- WHITE PAPERS
Paul Nyland had his future all planned out: Retire by 2001; purchase a mobile home; and travel the country with his wife of 34 years, Marlene.
But when Marlene's 14-month battle with a brain tumor ended her life in 1998, Nyland's dreams were shattered.
However, unlike many who isolate themselves after losing a spouse, Nyland instead poured himself into his second love, working in the pizza industry.
"I found that going back to work right away was a real help to me," said Nyland, 58, and customer segment manager for pizza at Gordon Food Service. The broad line distributor is based in Grand Rapids, Mich. "Being around people that I knew, respected and loved helped me make it through it."
Linda Gutowski, a Mancino's Pizzas and Grinders franchisee in Traverse City, Mich., is both a customer and friend of Nyland's. She said watching him pull through that dark time inspired her.
"I know for a fact that he's been a great father to his kids, and family's important to him," Gutowski said. "The loss of his wife was tough on him."
The fact that supporters like Gutowski are so abundant in the pizza industry, Nyland said, is a key reason why he's worked in foodservice for so long.
Nyland joined Gordon in 1970 as a truck driver, but focused instead on selling for the company.
"On some of the easy days I had, I would get home early, get cleaned up and ride along with a salesman for the rest of the day," Nyland recalled.
His determination was rewarded a year later, when Gordon put him into sales training. He later managed GFS's Saginaw, Mich., distributorship, followed by a stint in product merchandising. And after recognizing the growth of the Mexican restaurants, Nyland helped GFS expand its offerings to accommodate that market.
The Name Says It All
In 1990, the company tapped him to focus solely on its pizza and Italian food offerings. The move earned him a now-famous moniker given to him by then-president, Dan Gordon.
" 'We'll call him Pizza Paul from now on,' " Nyland recalled. "I guess I could have squashed it then, but why? I said, 'This is something you should capitalize on.' "
As the pizza point man, Nyland oversees Gordon's pizza ingredients and supplies, trains its sales staff and works directly with key clients.
He said the company's pizza business has grown 10 times the size it was 12 years ago, but he declined to give specific numbers.
Ann Reichle, co-owner of Angelina's Pizza in Olmstead Falls, Ohio, has worked closely with Nyland since opening her own company seven years ago.
"They're family owned, and we like to stay with family-owned businesses," Reichle said of GFS. "They understand you on a different level than a distributor that's just owned by a conglomerate."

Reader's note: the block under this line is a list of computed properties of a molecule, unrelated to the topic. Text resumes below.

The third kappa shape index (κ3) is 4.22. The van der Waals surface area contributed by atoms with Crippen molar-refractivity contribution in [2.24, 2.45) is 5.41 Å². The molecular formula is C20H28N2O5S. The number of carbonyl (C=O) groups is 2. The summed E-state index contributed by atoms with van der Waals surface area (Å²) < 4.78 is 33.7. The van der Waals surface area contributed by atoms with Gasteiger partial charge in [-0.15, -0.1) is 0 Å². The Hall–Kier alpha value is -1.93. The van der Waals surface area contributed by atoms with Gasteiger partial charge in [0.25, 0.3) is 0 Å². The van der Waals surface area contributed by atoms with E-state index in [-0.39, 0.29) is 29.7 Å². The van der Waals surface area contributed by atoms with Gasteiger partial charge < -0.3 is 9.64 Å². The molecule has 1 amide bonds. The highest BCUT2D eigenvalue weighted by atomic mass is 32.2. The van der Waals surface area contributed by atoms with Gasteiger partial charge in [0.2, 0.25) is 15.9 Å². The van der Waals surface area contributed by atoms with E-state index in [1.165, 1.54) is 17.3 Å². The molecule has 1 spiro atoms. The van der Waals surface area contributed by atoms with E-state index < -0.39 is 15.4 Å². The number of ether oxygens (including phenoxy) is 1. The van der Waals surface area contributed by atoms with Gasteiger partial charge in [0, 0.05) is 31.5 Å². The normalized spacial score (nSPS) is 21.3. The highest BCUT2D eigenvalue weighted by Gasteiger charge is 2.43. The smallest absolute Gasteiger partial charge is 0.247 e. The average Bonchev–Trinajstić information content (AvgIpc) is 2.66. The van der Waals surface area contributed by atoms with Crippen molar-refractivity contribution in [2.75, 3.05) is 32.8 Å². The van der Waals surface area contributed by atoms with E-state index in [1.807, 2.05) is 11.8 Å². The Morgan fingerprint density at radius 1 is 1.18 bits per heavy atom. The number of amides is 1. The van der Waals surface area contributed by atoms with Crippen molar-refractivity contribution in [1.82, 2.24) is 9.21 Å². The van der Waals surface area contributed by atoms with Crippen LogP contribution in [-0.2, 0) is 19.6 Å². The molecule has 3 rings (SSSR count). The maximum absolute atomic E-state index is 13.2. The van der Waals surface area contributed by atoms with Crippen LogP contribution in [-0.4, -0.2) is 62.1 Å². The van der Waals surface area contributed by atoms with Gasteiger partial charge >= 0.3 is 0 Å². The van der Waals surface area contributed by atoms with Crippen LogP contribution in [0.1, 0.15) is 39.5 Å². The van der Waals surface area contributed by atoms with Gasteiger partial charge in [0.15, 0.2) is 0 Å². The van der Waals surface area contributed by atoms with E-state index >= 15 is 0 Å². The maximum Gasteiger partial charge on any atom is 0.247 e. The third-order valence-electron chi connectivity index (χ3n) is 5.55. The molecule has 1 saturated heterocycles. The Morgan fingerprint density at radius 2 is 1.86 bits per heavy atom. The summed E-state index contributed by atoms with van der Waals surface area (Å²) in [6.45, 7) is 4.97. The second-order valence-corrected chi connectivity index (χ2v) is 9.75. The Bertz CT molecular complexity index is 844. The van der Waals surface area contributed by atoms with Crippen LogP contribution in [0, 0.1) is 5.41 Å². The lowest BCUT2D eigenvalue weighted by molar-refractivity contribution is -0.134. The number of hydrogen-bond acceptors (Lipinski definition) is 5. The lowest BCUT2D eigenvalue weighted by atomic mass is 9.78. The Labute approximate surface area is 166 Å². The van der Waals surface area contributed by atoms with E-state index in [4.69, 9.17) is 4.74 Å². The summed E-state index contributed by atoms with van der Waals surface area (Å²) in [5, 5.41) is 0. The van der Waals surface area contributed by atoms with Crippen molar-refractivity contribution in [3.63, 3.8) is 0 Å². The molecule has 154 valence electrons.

Gutowski agrees, saying that Nyland always gives customers the straight story.
"He doesn't snow you," Gutowski said. "He tells you just the way it is. When I've needed help he's given it. When I've needed my hand slapped he's done that."
Operator-turned-consultant, "Big Dave" Ostrander, started working with Nyland and GFS as its pizza reach expanded throughout Michigan. For more than 25 years, Ostrander operated his own store, Big Dave's Pizza, with GFS as its supplier.
Since selling his store two years ago, Ostrander has teamed up regularly with Nyland and traveled the Midwest conducting seminars at expos and for pizzeria operators. The two also established the Advanced Pizza Training program to teach salespersons about the pizza industry.
"I never met anyone (Paul) didn't get instant rapport with," Ostrander said. "He's not just smoke and mirrors. He gets dirty. He sweats. He gets right in the oven with you and just teaches people anything and everything they need to know."
Nyland calls that just doing the right thing.
"I think any distributor has an obligation to help their customers be as successful as they can," Nyland said. "Let's face it. They are our bread and butter. Without them being successful, they can't pay their bills -- which is paying my salary."
Despite the death of his wife, Nyland still wanted to retire in 2001. But like many people, the recession claimed a chunk of his retirement savings, delaying his permanent sabbatical.
Then again, perhaps it was another distraction -- one named Linda Buchan -- that really changed his plans the second time.
"I've been blessed twice," Nyland said, referring to Buchan, whom he'll marry May 11. "I'm also inheriting a 16-year-old. You just don't retire when you have a 16-year-old living under your roof."
That Nyland has postponed his retirement for at least another year is good news for customers. Some say they dread the day Pizza Paul puts up his peel for good.
"You're a person to him and not just a company," Reichle said. "That's the kind of relationships he builds. That's what makes him stand out to me from many other people I've touched in this industry."
Gutowski describes him as "salt of the Earth. ... He's a guy that if you don't know, you need to know. You need to know Paul Nyland up front and personal because (people like him) don't come around that much."
The feeling's the same, Nyland said. "The people you deal with in the pizza area are fun people, which makes your job fun."
Topics: Operations Management